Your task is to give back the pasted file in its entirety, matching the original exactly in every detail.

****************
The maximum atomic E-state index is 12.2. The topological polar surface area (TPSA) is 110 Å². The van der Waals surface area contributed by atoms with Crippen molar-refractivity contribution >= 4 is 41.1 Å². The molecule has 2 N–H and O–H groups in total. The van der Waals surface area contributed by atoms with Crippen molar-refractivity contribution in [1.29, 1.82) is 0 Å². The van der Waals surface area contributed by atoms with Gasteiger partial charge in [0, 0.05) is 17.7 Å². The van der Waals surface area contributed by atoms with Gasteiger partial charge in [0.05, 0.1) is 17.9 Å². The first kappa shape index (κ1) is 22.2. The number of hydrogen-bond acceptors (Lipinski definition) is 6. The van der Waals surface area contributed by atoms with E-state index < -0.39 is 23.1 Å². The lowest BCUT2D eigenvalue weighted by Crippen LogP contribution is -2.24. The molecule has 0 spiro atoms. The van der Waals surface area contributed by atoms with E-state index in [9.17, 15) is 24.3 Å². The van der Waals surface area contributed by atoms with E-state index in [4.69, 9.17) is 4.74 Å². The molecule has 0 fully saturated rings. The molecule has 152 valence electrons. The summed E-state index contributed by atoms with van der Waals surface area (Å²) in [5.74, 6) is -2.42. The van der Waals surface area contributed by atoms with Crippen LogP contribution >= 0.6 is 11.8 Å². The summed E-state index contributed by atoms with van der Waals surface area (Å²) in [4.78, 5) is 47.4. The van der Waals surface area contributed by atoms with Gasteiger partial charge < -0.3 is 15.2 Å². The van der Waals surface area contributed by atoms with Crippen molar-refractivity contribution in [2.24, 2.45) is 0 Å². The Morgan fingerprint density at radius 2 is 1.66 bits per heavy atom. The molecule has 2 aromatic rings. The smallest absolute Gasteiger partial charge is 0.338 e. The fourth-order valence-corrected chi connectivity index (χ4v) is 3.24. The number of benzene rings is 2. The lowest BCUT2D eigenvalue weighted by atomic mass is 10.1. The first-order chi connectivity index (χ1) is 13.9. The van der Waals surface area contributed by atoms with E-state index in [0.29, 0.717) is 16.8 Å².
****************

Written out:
The maximum atomic E-state index is 12.2. The topological polar surface area (TPSA) is 110 Å². The van der Waals surface area contributed by atoms with Crippen molar-refractivity contribution >= 4 is 41.1 Å². The molecule has 2 N–H and O–H groups in total. The van der Waals surface area contributed by atoms with Crippen molar-refractivity contribution in [1.29, 1.82) is 0 Å². The van der Waals surface area contributed by atoms with Gasteiger partial charge in [0, 0.05) is 17.7 Å². The van der Waals surface area contributed by atoms with Gasteiger partial charge in [0.05, 0.1) is 17.9 Å². The first kappa shape index (κ1) is 22.2. The number of hydrogen-bond acceptors (Lipinski definition) is 6. The van der Waals surface area contributed by atoms with E-state index < -0.39 is 23.1 Å². The lowest BCUT2D eigenvalue weighted by Crippen LogP contribution is -2.24. The molecule has 0 spiro atoms. The van der Waals surface area contributed by atoms with E-state index in [9.17, 15) is 24.3 Å². The van der Waals surface area contributed by atoms with E-state index in [4.69, 9.17) is 4.74 Å². The molecule has 0 fully saturated rings. The molecule has 152 valence electrons. The summed E-state index contributed by atoms with van der Waals surface area (Å²) in [5.74, 6) is -2.42. The van der Waals surface area contributed by atoms with Crippen LogP contribution >= 0.6 is 11.8 Å². The summed E-state index contributed by atoms with van der Waals surface area (Å²) in [4.78, 5) is 47.4. The van der Waals surface area contributed by atoms with Gasteiger partial charge < -0.3 is 15.2 Å². The van der Waals surface area contributed by atoms with Crippen molar-refractivity contribution in [2.24, 2.45) is 0 Å². The Morgan fingerprint density at radius 2 is 1.66 bits per heavy atom. The molecule has 2 aromatic rings. The smallest absolute Gasteiger partial charge is 0.338 e. The fourth-order valence-corrected chi connectivity index (χ4v) is 3.24. The number of benzene rings is 2. The lowest BCUT2D eigenvalue weighted by atomic mass is 10.1. The first-order chi connectivity index (χ1) is 13.9. The van der Waals surface area contributed by atoms with E-state index in [0.29, 0.717) is 16.8 Å².